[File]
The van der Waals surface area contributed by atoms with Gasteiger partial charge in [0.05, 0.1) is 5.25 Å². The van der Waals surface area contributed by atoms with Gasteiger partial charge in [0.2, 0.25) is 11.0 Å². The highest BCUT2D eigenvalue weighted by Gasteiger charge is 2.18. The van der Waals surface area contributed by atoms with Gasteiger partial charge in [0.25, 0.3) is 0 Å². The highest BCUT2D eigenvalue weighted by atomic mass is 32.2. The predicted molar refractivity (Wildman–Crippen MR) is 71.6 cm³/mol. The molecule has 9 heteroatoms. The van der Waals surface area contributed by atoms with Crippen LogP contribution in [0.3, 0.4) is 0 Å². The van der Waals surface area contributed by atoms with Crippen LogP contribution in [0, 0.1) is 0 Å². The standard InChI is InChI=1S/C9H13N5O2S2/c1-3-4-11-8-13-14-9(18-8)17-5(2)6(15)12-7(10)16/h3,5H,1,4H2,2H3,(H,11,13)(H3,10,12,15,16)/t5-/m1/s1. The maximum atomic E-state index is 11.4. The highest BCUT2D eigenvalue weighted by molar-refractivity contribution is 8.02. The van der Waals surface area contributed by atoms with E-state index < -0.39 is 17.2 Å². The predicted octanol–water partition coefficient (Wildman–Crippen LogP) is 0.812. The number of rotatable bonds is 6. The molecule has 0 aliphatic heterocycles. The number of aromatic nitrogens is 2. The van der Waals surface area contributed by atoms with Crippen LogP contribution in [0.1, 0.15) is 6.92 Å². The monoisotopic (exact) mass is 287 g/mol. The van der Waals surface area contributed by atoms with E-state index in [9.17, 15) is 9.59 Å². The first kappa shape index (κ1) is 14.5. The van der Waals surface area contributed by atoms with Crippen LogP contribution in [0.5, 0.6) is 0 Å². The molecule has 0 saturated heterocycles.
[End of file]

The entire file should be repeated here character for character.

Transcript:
The van der Waals surface area contributed by atoms with Gasteiger partial charge in [0.05, 0.1) is 5.25 Å². The van der Waals surface area contributed by atoms with Gasteiger partial charge in [0.2, 0.25) is 11.0 Å². The highest BCUT2D eigenvalue weighted by Gasteiger charge is 2.18. The van der Waals surface area contributed by atoms with Gasteiger partial charge in [0.25, 0.3) is 0 Å². The highest BCUT2D eigenvalue weighted by atomic mass is 32.2. The predicted molar refractivity (Wildman–Crippen MR) is 71.6 cm³/mol. The molecule has 9 heteroatoms. The van der Waals surface area contributed by atoms with Crippen LogP contribution in [0.3, 0.4) is 0 Å². The van der Waals surface area contributed by atoms with Crippen LogP contribution in [0, 0.1) is 0 Å². The standard InChI is InChI=1S/C9H13N5O2S2/c1-3-4-11-8-13-14-9(18-8)17-5(2)6(15)12-7(10)16/h3,5H,1,4H2,2H3,(H,11,13)(H3,10,12,15,16)/t5-/m1/s1. The maximum atomic E-state index is 11.4. The highest BCUT2D eigenvalue weighted by molar-refractivity contribution is 8.02. The van der Waals surface area contributed by atoms with E-state index < -0.39 is 17.2 Å². The predicted octanol–water partition coefficient (Wildman–Crippen LogP) is 0.812. The number of rotatable bonds is 6. The molecule has 0 aliphatic heterocycles. The number of aromatic nitrogens is 2. The van der Waals surface area contributed by atoms with Crippen LogP contribution in [0.1, 0.15) is 6.92 Å². The monoisotopic (exact) mass is 287 g/mol. The van der Waals surface area contributed by atoms with E-state index in [9.17, 15) is 9.59 Å². The first kappa shape index (κ1) is 14.5. The van der Waals surface area contributed by atoms with Crippen LogP contribution in [0.5, 0.6) is 0 Å². The molecule has 0 saturated heterocycles.